Besides fair distribution of individual political power, individual freedoms in a liberal democracy are protected by a stable legal system that applies the law equally to all individuals. The liberal-democratic principle of equality before the law means that the law is “impartially administered and that the substance of the law itself must be impartial, that it must not discriminate between individuals except on the basis of differences which are relevant to a legitimate purpose” (Pennock 83). This means that basic freedoms, including speech, expression, religion, press, and assembly, are equally applied and protected. But is this really a unique factor of a democracy? Can’t individuals under benevolent kings, oligarchs, or other leaders also enjoy freedom? Yes. It is true that under benevolent kings or emperors, like Constantine the Great of the Roman Empire, people enjoy freedom. However, individuals under such government are not guaranteed the same protection of freedom when regimes change. While one leader may allow the exercise of certain freedoms, the next can be more authoritative and restrictive, and vice versa. For example, the persecution of Christians in the Roman Empire, which lasted over two centuries, happened intermittently and sporadically—from the Great Fire of Rome in 64 AD to the Edict of Milan in 313 AD:
This unpredictable nature of religious toleration epitomizes the danger of living under a political system where the ruler is unbounded by the law. In a democracy, on the other hand, people have the security of mind in a stable law and have confidence that an administrative transition will not revoke their basic freedoms. The law is supreme and no individual is above the law. In the United States, like many other democracies, the Constitution strictly lays out the steps required to change the law. Thus, a democracy provides a guarantee of security in the system, not in the individual character of the ruler.
Through both equality of political power and equality of legal accountability, democracy fosters a government “of the people, by the people, for the people,” as Abraham Lincoln proclaimed in his Gettysburg Address. The Constitution of the United States begins with the famous phrase, “We, the People of the United States,” stamping the country’s steadfast commitment to uphold the individual power. While I can fearlessly denounce autocratic systems of government, my peers living in an oppressive, undemocratic system would be persecuted for such political discourse. #essaycontest2018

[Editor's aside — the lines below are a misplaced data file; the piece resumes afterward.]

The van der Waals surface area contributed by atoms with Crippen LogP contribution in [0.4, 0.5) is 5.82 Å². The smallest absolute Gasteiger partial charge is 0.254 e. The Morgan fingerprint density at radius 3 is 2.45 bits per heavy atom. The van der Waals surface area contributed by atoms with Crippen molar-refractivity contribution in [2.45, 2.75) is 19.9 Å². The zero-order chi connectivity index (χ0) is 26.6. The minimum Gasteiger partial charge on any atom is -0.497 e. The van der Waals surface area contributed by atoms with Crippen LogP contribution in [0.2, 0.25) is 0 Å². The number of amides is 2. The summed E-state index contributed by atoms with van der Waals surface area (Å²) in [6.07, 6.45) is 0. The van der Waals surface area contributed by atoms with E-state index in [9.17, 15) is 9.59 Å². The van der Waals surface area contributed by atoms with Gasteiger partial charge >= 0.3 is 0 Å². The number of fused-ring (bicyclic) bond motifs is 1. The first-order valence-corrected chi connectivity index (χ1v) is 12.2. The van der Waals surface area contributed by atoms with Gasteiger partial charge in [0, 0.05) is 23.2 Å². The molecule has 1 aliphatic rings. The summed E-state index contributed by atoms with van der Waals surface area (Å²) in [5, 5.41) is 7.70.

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Acemoglu, Daron and Robinson, James. Why Nations Fail: The Origins of Power, Prosperity, and Poverty. New York, Crown Publishing Group, 2012.
Casey, Nicholas. “Venezuela Reported False Election Turnout, Voting Company Says.” The New York Times, 2 August 2017.
"Democracy." A Dictionary of Sociology. Ed. Scott, John. : Oxford University Press, January 01, 2015. Oxford Reference.
Duke, Lynne. “Zaire’s Mobutu Cedes Power, Flees Capital.” The Washington Post, 17 May 1997.
"Early Christians." PBS, Public Broadcasting Service.
French, Howard W. "Mobutu Gives Up, Leaving Kinshasa and Ceding Power." The New York Times, 17 May 1997.
Ikambana, Peta. Mobutu’s Totalitarian Political System: An Afrocentric Analysis. London, Routledge, 2006.
Knipfing, John R. “Religious Tolerance during the Early Part of the Reign of Constantine the Great (306-313).” The Catholic Historical Review, vol. 10, no. 4, 1925, pp. 483–503.
Pennock, J. Roland. Liberal Democracy: Its merits and prospects. New York, Rinehart, 1950.